Segment NPS data – this could be trickier, unless you set up your programs to track the customer journey effectively. One client we work with does a great job of this. They capture feedback from customers across all points of the customer journey, from placing the order to delivery to billing and invoicing. As such, they have NPS data from each touchpoint. This allows them to see changes across the journey and identify pain points that may be influencing overall satisfaction.

If you don’t do this through the program design, you may be able to separate it out through the raw data. If this is the case, you can easily calculate NPS manually using an Excel formula.

Other ways to segment NPS data may that may be useful:

Look closer at the detractors. This is a no brainer really – why are they dissatisfied? Look for trends that may identify your pain points to work on improvements.

New vs returning customers. They are each important for different reasons of course. If your new customer NPS is low, you need to find out why and fairly quickly, as there may be issues that are preventing them from becoming returning customers.

For returning customers, look for NPS trends over time. Do the numbers remain stable or fluctuate? If they fluctuate, you may want to dig deeper to see if it’s dependent on time of day/day of week, seasonal, etc.

Drill down to location or district levels. Are there a group of locations (or perhaps one specific location) that are tanking your NPS score? It may not be a company wide issue, but a more localized one.

NPS is just one data point, but it can be used many ways to get a better picture of what’s happening and gauge customer satisfaction. You have the data – why not make the most of it?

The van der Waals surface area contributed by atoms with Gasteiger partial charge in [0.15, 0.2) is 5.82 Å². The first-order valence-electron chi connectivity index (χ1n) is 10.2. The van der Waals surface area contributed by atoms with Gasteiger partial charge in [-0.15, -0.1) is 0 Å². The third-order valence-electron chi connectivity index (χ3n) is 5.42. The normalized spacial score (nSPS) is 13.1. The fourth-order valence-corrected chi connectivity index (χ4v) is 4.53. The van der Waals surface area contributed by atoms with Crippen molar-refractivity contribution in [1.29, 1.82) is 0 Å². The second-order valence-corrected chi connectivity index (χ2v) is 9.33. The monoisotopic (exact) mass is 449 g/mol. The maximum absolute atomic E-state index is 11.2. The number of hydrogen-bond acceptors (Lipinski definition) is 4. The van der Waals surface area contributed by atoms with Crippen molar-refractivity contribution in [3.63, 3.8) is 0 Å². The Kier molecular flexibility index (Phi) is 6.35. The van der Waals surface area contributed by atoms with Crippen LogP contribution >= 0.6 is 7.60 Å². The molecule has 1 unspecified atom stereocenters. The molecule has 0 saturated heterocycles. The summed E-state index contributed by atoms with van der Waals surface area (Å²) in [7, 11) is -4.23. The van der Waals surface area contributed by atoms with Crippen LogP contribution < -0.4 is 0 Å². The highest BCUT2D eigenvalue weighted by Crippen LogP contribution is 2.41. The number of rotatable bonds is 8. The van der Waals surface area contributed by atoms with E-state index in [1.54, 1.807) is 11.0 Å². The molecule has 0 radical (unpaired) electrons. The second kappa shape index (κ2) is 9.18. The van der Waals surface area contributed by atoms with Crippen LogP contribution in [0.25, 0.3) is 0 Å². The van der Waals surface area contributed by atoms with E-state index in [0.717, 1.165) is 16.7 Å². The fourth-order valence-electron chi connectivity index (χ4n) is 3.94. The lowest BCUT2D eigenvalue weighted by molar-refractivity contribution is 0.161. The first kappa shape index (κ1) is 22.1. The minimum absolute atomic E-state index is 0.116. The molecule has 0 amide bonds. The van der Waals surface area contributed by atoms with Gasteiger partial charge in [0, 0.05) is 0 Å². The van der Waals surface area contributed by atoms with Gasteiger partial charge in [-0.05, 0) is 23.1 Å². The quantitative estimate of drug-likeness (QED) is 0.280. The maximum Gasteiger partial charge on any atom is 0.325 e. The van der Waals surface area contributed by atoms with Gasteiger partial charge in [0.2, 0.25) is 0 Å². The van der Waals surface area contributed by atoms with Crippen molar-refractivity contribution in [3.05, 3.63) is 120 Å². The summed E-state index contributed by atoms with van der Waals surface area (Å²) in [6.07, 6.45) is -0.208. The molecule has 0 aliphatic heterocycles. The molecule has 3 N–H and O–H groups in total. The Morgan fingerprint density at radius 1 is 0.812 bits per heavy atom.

#ButtGate Made Worse by Short Fuse

Last week, a story went viral about a customer who left a less than stellar Google review for a restaurant in Tennessee. The owner, who pays attention to reviews (that’s a good thing), got a bit….upset with the customer and shot back a “review” of their own. In case you missed it, here’s a replay of the exchange:

 

Customer’s Google review:

 

Okay, so this review is a bit dramatic and could have been written differently and gotten the same message across, but there are some points to be made. After all, unclothed children are probably not a good idea in the dining room.

Instead of taking a breath and stepping back, the owner was reactive and posted this on the company’s Facebook page (it is now deleted):

 

You can only imagine the reaction it got from Facebook users.

After calming down a bit, the owners then posted this explanation, which has also been deleted. At least it’s a better explanation – mothers know that when it comes to criticizing children, parents do tend to get a bit sensitive.

 

 

There are always three sides to every story – his, hers, and the truth. I’m sure both sides are correct in their perception of what happened, but both reacted in a rather unnecessary way. However, it’s the business owner who will feel the impact of this – will people feel comfortable leaving less than stellar reviews going forward, or will they simply not return? Will people hesitate to visit, not necessarily because of the customer’s review (though that doesn’t help) but more because of the knee jerk response from the owners?

Honestly, this is a viral story at this moment – I’m sure it will blow over and no one will remember it in a few months. But for now, the reactionary response doesn’t seem worth it from a business perspective.